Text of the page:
August 2008

Turning water into gold

New water treatment technologies: upping the ante for environmental sustainability

By D. Kratochvil

ChemSulphide™ treatment plant at Jiangix Copper Dexing mine

With the increasing focus on water management practices, the industry is quickly realizing the need for treatment options that will improve water quality to levels not attainable by technologies commonly in use today. A viable alternative being deployed recently is a new ion-exchange process that incurs comparatively lower capital and operating costs and does not produce a residual product that necessitates special disposal.

Jiangxi Copper Company, China’s largest copper producer, has deployed advanced processing technologies to treat metal-contaminated water at six of its mines. A BioteQ ChemSulphide™ treatment plant was recently commissioned at Jiangxi Copper’s Dexing mine in southeastern China, which produces 120,000 tonnes of copper concentrate annually. The new plant removes copper from mine wastewater, producing a high-grade copper product and leaving behind clean water that can be safely discharged to the environment or recycled into the mining process.

This process not only generates revenues from what has traditionally been considered waste product, but also eliminates the environmental liability associated with alternative processes. The technology has also been successfully deployed at five other plants in Canada, the United States and Australia, with more on the drawing board. BioteQ expects to produce more than 450,000 kilograms of copper annually from wastewater — a number that they expect to grow to approximately two million kilograms over time.

The first commercial-scale plant was built in 2001at the closed Caribou mine site in New Brunswick. Although small compared to today’s deployments, it showcased the commercial application of the technology and led to projects with Falconbridge (now Xstrata) at the active Raglan nickel operation in northern Quebec.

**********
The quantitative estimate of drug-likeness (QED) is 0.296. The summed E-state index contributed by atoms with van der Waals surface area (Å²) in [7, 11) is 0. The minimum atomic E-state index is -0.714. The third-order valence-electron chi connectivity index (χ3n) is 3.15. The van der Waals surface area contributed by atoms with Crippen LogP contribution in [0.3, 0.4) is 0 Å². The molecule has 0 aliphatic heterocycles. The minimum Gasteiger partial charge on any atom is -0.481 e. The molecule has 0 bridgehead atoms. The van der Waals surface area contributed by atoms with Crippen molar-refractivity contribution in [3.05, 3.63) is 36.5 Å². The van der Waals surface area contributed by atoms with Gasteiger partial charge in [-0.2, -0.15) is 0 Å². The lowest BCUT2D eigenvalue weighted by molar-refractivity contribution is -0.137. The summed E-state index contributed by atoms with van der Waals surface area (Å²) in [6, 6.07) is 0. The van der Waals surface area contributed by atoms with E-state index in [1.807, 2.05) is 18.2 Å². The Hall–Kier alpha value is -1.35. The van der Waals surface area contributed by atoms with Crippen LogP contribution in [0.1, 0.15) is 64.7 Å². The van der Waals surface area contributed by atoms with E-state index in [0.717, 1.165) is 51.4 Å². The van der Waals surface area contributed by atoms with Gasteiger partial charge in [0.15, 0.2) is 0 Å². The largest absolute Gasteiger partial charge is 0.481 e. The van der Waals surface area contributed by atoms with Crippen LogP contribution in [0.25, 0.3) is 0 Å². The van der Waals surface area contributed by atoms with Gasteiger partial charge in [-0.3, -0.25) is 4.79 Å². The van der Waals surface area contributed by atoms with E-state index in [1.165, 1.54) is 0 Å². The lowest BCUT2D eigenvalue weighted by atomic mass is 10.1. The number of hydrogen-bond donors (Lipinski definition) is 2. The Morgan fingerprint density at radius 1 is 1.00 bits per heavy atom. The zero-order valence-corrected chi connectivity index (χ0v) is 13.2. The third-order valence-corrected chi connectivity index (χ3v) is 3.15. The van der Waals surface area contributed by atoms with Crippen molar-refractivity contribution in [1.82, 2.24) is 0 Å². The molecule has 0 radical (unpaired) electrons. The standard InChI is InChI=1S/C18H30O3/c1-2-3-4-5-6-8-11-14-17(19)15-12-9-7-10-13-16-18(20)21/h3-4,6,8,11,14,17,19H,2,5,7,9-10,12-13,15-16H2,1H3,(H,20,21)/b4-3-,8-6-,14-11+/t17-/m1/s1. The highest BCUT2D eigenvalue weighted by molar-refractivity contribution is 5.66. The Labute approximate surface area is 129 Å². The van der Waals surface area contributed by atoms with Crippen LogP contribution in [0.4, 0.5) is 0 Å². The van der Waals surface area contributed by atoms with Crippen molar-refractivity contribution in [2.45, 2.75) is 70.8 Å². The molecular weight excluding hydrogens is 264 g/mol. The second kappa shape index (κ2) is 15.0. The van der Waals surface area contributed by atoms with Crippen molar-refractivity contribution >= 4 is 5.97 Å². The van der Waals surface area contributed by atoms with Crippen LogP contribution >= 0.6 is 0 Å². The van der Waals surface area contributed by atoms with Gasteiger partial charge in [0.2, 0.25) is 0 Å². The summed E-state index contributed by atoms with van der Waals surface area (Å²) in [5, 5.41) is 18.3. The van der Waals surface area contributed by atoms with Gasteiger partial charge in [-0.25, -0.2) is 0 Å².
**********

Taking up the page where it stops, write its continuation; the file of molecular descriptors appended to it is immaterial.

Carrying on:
In 2007, the Raglan plant processed 920,000 cubic metres of water and prevented 12,500 kilograms of nickel from entering the pristine Arctic environment. Nickel was removed to less than 0.2 parts per million, well below the 0.5 parts per million required by regulators. Recovered nickel is sold to offset water treatment costs.

The groundswell to new water treatment technologies continues. Last year, for example, BioteQ plants treated 4.46 billion litres of contaminated water — averaging 12.2 million litres daily — enough to fill more than 1,700 Olympic-sized swimming pools. Two plants extracted more than 635,000 kilograms of metals (including copper and nickel) from wastewater within one year.

The move to more sustainable water treatment practices is no short-term experiment. The fact that large-scale operations worldwide are overhauling their treatment systems is a testament to the viability of these new processes.


David Kratochvil is the president and COO of BioteQ Environmental Technologies. He holds a doctorate in chemical engineering and is a specialist in wastewater treatment and chemical processing, with 15 years experience in plant design and operations around the world.

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